Monday, July 26, 2010


The Gaslight Anthem
American Slang

The Gaslight Anthem first hit my eardrums in 2007. “Where have these guys been all my life?” I thought, listening to first single “Drive” stream on YouTube with a single manly tear in my eye. A perfect, spine-tingling blend of open-heart-surgery folk soul and blood-on-its-sleeves, gung-ho punk rock. Then in 2008, four track EP Señor and the Queen confirmed it: this band’s for life!

Then something strange happened. Later in 2008, The Gaslight Anthem signed with indie label SideOneDummy and released second full length The ’59 Sound. Straight away, the change was obvious. The Gaslight Anthem had crammed 10 years worth of album polishing into two. It was only their second full-length but already it sounded more like their eighth. Kerrang Magazine put them on the cover, calling them the "best new band you'll hear in 2008."

Track one and two stuck with me, then I went straight back to Sink Or Swim. The ’59 Sound didn’t even come close. The Gaslight Anthem had removed all traces of their punk rock roots, embellishing their Americana, Bruce Springsteen, easy-listening sound instead. Nothing wrong with that, the songs just lost that original spark that set my heart on fire first time around. They became "ordinary." So I didn’t expect much from American Slang. After all, once you're in there’s no going back, is there?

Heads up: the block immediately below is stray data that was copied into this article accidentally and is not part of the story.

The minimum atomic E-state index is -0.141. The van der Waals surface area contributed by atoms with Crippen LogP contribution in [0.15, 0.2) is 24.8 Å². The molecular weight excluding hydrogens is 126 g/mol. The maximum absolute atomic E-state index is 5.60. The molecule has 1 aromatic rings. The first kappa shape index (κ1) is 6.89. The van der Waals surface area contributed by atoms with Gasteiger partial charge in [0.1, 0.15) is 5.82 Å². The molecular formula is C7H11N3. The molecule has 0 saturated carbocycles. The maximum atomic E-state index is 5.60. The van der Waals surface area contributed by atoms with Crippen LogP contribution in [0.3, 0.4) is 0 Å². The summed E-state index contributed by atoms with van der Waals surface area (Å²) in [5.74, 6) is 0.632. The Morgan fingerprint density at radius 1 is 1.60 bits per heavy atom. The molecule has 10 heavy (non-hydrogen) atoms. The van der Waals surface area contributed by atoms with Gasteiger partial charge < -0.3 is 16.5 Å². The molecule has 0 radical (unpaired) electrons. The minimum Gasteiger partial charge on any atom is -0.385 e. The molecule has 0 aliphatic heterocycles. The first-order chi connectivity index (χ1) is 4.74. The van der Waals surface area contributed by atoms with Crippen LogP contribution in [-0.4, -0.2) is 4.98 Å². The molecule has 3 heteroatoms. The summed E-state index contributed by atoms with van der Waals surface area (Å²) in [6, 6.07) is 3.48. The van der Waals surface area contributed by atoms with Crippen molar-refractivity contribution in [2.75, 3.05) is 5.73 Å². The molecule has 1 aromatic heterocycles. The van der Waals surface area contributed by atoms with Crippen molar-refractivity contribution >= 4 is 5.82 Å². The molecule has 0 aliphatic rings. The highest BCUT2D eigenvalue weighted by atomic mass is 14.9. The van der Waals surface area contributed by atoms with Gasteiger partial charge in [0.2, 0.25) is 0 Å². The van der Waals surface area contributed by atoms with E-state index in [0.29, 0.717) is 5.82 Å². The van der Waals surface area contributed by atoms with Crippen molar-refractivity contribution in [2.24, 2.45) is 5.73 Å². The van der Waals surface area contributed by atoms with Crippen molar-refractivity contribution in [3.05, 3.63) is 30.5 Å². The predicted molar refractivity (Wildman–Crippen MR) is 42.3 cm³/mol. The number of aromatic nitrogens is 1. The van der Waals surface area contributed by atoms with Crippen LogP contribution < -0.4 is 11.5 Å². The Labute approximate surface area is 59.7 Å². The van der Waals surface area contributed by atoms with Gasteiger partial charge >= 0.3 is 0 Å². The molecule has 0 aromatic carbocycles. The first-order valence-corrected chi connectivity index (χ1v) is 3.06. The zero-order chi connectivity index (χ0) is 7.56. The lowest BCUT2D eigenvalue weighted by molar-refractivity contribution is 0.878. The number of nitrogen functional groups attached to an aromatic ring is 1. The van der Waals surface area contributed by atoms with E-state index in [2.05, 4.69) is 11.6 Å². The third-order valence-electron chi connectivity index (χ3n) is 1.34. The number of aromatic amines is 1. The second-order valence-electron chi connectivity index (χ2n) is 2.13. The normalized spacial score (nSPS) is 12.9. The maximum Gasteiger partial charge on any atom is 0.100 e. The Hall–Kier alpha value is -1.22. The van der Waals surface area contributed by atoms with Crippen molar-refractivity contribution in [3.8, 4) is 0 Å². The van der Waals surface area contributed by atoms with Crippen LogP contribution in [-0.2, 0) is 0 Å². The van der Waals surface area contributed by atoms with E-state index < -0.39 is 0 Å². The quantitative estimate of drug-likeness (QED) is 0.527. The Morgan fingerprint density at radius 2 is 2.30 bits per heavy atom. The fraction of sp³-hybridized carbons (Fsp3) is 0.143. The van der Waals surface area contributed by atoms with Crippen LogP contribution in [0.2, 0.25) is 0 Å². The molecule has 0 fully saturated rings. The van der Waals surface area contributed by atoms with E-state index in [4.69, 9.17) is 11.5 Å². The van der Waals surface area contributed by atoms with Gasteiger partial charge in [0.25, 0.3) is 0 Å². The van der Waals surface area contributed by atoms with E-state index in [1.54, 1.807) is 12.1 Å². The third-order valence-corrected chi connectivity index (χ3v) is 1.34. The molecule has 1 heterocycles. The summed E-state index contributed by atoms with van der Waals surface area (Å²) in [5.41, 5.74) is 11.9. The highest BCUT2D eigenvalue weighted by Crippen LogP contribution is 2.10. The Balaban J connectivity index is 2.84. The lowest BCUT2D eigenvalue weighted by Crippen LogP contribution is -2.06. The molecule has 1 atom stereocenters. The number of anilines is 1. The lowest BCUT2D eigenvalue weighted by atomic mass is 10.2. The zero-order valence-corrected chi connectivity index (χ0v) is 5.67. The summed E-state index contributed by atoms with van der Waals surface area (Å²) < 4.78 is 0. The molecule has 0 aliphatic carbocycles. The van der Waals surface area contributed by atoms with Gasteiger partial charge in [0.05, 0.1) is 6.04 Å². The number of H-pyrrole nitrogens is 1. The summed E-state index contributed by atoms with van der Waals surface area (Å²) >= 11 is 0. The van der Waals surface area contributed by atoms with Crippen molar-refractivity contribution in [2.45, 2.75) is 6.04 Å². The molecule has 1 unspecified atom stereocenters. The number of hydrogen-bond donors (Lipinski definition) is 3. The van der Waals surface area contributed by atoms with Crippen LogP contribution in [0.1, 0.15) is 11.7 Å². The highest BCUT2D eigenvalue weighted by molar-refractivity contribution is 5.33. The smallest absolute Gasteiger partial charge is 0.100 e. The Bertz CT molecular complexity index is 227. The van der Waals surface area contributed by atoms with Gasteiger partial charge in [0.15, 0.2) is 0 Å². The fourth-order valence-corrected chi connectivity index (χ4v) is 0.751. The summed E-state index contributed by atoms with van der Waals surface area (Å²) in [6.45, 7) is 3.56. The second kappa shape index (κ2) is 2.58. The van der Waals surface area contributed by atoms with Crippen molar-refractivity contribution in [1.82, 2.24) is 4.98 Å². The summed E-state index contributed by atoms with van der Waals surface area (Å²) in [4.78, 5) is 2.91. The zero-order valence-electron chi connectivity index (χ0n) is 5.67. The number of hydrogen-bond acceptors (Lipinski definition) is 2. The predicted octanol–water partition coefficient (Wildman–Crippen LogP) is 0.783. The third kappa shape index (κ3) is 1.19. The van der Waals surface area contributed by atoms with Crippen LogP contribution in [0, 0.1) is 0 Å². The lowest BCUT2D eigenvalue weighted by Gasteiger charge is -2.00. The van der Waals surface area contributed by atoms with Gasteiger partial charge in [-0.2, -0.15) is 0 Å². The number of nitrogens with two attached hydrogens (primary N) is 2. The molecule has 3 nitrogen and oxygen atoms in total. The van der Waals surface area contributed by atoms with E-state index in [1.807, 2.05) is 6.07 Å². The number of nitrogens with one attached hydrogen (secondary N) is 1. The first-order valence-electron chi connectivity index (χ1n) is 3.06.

Predictably, American Slang passes without ever really making an impact. Everything sounds correct and well-arranged but nothing reaches in and grabs your soul. It's just polite, ordinary, safe background music to hum along to.

As soon as it does get interesting, a thick layer of polished lacquer sucks the soul right out of it. Like on "Bring It On," Brian Fallon sings "For the Romeos of town," and for a second, I felt the power of Señor and the Queen. Then there's a bongo drum sample that ruins everything. Just like Fallon's ridiculous over-singing at the end of "The Diamond Church Street Choir." Who does he think he is, Christina Aguilera?

It's weird, Señor and the Queen was a slower, less punk, more folk release as well, but there's nothing middle of the road about it - it's just not slick enough. Somehow, The '59 Sound and American Slang both miss the mark. I can't explain it. They're not band albums, they both just sound like they were recorded by muggles - they're a bit cheesier, aren't they? Still, I bet they sound awesome live.

Official website

The Gaslight Anthem playing "The '59 Sound" with Bruce Springsteen. See how much better it sounds live?

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